Richard Abbott lives in London, England. He writes about the ancient Middle East - Egypt, Canaan and Israel - and has also contributed to the lively academic debate about these times. His first book, In a Milk and Honeyed Land, explores events in the Egyptian province of Canaan at the end of the Bronze Age, around 1200 BC. It follows the life, loves, and struggles of a priest in the small hill town of Kephrath. A second novel, Scenes from a Life, follows on from and is set around twenty years later than In a Milk and Honeyed Land. The short story "The Man in the Cistern" is set in the same location in the years between the two novels. The short story "The Lady of the Lions" is set in the same location but around one hundred and fifty years earlier. Triumphal Accounts in Hebrew and Egyptian is the ebook version of his PhD thesis which, for those who want the technical details, supplies academic underpinning for some of the ideas and plot themes followed up in fiction. When not writing words or computer code, he enjoys spending time with family, walking, and wildlife, ideally combining all three pursuits in the English Lake District. He works professionally in IT quality assurance, and also develops mobile and tablet apps with a focus on the ancient world. 

Hello, Richard, welcome to The Review's Author Interview, thank you for taking time out to answer some questions.

Thanks, Louise, for the invitation!

You have an obvious passion for the ancient Middle East. Could you tell our readers what drew you to that time, what was it that captivated you?

Originally I got intrigued by the chronology of the ancient world, and looked into both mainstream views and some of the more alternative ones. But as I started to read actual ancient sources, initially in translation and then more directly, I abandoned chronology in favour of literature, especially poetry and its various forms. It is so much more fascinating! Plus, of course, it gives much more direct insight into the minds of people in the ancient world, rather than just modern ideas of how best to create an exact timeline.

Once hooked by the language and literature, I narrowed in on the particular period in question since it was a time of flux. The Late Bronze Age had been a long period of stability, and in a very short span of time, perhaps fifty years or so, it completely collapsed. Religious freedom, international trade, and cultural interchange gave way to a narrow parochialism. the role of women shrank from a position of importance and respect to one which, in many places, amounted to simple ownership. Many reasons for this have been proposed, and none is entirely convincing, so it is an open field for the writer. My characters live in their world with customs and habits of thought built up in one age, having to adapt to a very different one.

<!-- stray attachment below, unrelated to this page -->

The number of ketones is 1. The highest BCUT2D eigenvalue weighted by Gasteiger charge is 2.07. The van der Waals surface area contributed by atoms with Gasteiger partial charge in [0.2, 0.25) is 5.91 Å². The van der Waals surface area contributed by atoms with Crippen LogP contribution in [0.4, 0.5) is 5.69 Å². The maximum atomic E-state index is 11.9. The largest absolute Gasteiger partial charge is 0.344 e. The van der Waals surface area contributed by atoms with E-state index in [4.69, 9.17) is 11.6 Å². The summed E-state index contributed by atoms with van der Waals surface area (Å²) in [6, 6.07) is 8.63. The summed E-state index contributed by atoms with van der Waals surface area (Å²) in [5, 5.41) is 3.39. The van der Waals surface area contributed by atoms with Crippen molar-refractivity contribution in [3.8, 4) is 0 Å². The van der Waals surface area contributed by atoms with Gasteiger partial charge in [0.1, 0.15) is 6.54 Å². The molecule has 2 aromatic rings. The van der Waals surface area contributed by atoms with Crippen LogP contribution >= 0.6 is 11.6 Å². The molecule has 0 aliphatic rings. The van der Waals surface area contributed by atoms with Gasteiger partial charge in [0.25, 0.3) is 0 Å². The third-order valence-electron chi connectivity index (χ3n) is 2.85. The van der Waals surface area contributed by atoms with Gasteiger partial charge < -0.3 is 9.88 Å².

In your first book, In a Milk and Honeyed Land, published in June 2012, you explore events in the Egyptian province of Canaan at the end of the Bronze Age, around 1200 BC. Even though it is a time that you have already researched, and on which you had written a PhD thesis, did you have to do a different type of research for your novel, for example, your characters, and their lives?

Yes indeed. The PhD focused mostly on the language and poetry of the time, so I was pretty comfortable with that. However, for the novels I needed to have a sense of what regular life was like - housing, food, journey times, vegetation, clothing and so on. I put a lot of thought into what village religion would be like - no large temple or priestly hierarchy, for example, and existing mainly to serve the daily struggles and delights of village life. I had a lot of fun thinking how the society might signal things like social or marital status through designs on the headscarves worn (I call these "kefs", which is an adaptation of modern Hebrew and Arabic words) - no gold wedding rings here! We do have a very modest amount of pictorial evidence for headscarves, but nothing to help us interpret the visual differences.

The novels also gave me the chance to speculate on things that are credible but unprovable. For example the society I write about in Kephrath is based around the idea that property passes from mother to daughter rather than father to son. A man moves into his wife's family home rather than the reverse. This did happen occasionally back then, but we don't know if it actually did in that particular place and time.

Jump on over to Louise's fab and extensive interview to see what other delights Abbott gifts us with!

You can also jump back in time to see last week's Wrap Up!